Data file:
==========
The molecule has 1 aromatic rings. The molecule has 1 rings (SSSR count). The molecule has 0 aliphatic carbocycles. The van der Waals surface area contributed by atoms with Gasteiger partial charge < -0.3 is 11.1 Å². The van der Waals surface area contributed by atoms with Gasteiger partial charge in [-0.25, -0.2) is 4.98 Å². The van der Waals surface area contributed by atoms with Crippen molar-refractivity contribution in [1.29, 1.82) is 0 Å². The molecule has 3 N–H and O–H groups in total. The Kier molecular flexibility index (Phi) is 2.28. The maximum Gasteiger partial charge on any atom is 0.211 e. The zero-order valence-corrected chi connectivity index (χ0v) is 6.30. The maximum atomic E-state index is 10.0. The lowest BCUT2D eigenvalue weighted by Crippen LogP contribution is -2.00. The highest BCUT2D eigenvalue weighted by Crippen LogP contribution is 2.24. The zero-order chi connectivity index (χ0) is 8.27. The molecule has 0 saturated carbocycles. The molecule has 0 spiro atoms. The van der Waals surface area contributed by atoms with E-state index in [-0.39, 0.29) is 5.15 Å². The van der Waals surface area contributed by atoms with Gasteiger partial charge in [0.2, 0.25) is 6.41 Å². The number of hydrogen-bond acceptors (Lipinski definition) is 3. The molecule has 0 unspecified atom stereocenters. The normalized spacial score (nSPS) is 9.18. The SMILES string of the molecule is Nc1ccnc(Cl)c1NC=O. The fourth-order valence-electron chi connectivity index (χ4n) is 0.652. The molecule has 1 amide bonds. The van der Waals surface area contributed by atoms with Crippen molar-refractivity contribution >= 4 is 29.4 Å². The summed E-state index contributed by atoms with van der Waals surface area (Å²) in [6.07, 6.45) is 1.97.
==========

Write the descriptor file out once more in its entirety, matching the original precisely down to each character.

The molecule has 1 aromatic rings. The molecule has 1 rings (SSSR count). The molecule has 0 aliphatic carbocycles. The van der Waals surface area contributed by atoms with Gasteiger partial charge < -0.3 is 11.1 Å². The van der Waals surface area contributed by atoms with Gasteiger partial charge in [-0.25, -0.2) is 4.98 Å². The van der Waals surface area contributed by atoms with Crippen molar-refractivity contribution in [1.29, 1.82) is 0 Å². The molecule has 3 N–H and O–H groups in total. The Kier molecular flexibility index (Phi) is 2.28. The maximum Gasteiger partial charge on any atom is 0.211 e. The zero-order valence-corrected chi connectivity index (χ0v) is 6.30. The maximum atomic E-state index is 10.0. The lowest BCUT2D eigenvalue weighted by Crippen LogP contribution is -2.00. The highest BCUT2D eigenvalue weighted by Crippen LogP contribution is 2.24. The zero-order chi connectivity index (χ0) is 8.27. The molecule has 0 saturated carbocycles. The molecule has 0 spiro atoms. The van der Waals surface area contributed by atoms with E-state index in [-0.39, 0.29) is 5.15 Å². The van der Waals surface area contributed by atoms with Gasteiger partial charge in [0.2, 0.25) is 6.41 Å². The number of hydrogen-bond acceptors (Lipinski definition) is 3. The molecule has 0 unspecified atom stereocenters. The normalized spacial score (nSPS) is 9.18. The SMILES string of the molecule is Nc1ccnc(Cl)c1NC=O. The fourth-order valence-electron chi connectivity index (χ4n) is 0.652. The molecule has 1 amide bonds. The van der Waals surface area contributed by atoms with Crippen molar-refractivity contribution >= 4 is 29.4 Å². The summed E-state index contributed by atoms with van der Waals surface area (Å²) in [6.07, 6.45) is 1.97.